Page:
The outputs of the atrial and ventricular sense amplifiers, 82 and 84, are connected to the microcontroller 60 which, in turn, inhibit the atrial and ventricular pulse generators, 70 and 72, respectively, in a demand fashion whenever cardiac activity is sensed in the respective chambers. The sense amplifiers, 82 and 84, in turn, receive control signals over signal lines, 86 and 88, from the microcontroller 60 for purposes of controlling the gain, threshold, polarization charge removal circuitry (not shown), and the timing of any blocking circuitry (not shown) coupled to the inputs of the sense amplifiers, 82 and 86, as is known in the art.
For arrhythmia detection, the device 10 utilizes the atrial and ventricular sense amplifiers, 82 and 84, to sense cardiac signals to determine whether a rhythm is physiologic or pathologic. As used herein “sensing” is reserved for the noting of an electrical depolarization, and “detection” is the processing of these sensed depolarization signals and noting the presence of an arrhythmia. The timing intervals between sensed events (e.g., the P—P and R—R intervals) are then classified by the microcontroller 60 by comparing them to a predefined rate zone limit (i.e., bradycardia, normal, low rate VT, high rate VT, and fibrillation rate zones) and various other characteristics (e.g., sudden onset, stability, physiologic sensors, and morphology, etc.) in order to determine the type of remedial therapy that is needed (e.g., bradycardia pacing, anti-tachycardia pacing, cardioversion shocks or defibrillation shocks, also known as “tiered therapy”).
Cardiac signals are also applied to the inputs of an analog to digital (A/D) data acquisition system 90. The data acquisition system 90 is configured to acquire intracardiac electrogram signals, convert the raw analog data into a digital signal, and store the digital signals for later processing and/or telemetric transmission to an external device 102. The data acquisition system 90 is coupled to the atrial and ventricular leads, 20 and 30, through the switch bank 74 to sample cardiac signals across any pair of desired electrodes.
Advantageously, the data acquisition system 90 may be coupled to the microcontroller, or other detection circuitry, for detecting an evoked response from the heart 12 in response to an applied stimulus, thereby aiding in the detection of “capture”. Capture occurs when an electrical stimulus applied to the heart is of sufficient energy to depolarize the cardiac tissue, thereby causing the heart muscle to contract. The microcontroller 60 enables capture detection by triggering the ventricular pulse generator 72 to generate a stimulation pulse, starting a capture detection window using the timing circuitry within the microcontroller 60 k and enabling the data acquisition system 90 via control signal 92 to sample the cardiac signal that falls in the capture detection window and, based on the amplitude, determines if capture has occurred.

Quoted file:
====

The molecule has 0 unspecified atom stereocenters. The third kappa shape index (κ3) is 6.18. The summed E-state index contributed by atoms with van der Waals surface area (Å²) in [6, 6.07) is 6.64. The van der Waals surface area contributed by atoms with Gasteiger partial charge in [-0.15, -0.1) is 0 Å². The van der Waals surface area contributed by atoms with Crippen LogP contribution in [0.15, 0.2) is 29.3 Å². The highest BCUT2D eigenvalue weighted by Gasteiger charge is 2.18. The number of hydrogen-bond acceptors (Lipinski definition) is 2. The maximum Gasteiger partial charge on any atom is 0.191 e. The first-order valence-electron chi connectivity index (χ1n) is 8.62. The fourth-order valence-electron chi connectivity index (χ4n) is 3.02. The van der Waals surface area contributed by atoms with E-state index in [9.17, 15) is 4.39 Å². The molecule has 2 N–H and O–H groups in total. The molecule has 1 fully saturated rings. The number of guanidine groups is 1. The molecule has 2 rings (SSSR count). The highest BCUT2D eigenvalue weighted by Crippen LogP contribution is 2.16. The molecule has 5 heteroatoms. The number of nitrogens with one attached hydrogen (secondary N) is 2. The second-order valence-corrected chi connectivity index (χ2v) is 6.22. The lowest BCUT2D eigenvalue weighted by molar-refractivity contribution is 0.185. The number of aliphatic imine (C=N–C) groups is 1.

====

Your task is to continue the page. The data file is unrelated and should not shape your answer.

Capture detection may occur on a beat-by-beat basis or on a sampled basis. Preferably, a capture threshold search is performed once a day during at least the acute phase (e.g., the first 30 days) and less frequently thereafter. A capture threshold search would begin at a desired starting point (either a high energy level or the level at which capture is currently occurring) and decrease the energy level until capture is lost. The value at which capture is lost is known as the capture threshold. Thereafter, a safety margin is added to the capture threshold.
The implementation of capture detection circuitry and algorithms are well known. See for example, U.S. Pat. No. 4,729,376 (Decote, Jr.); U.S. Pat. No. 4,708,142 (Decote, Jr.); U.S. Pat. No. 4,686,988 (Sholder); U.S. Pat. No. 4,969,467 (Callaghan et al.); and U.S. Pat. No. 5,350,410 (Mann et al.), which patents are hereby incorporated herein by reference.
The microcontroller 60 is further coupled to a memory 94 by a suitable data/address bus 96, wherein the programmable operating parameters used by the microcontroller 60 are stored and modified, as required, in order to customize the operation of the stimulation device 10 to suit the needs of a particular patient. Such operating parameters define, for example, pacing pulse amplitude, pulse duration, electrode polarity, rate, sensitivity, automatic features, arrhythmia detection criteria, and the amplitude, waveshape and vector of each shocking pulse to be delivered to the patient's heart 28 within each respective tier of therapy.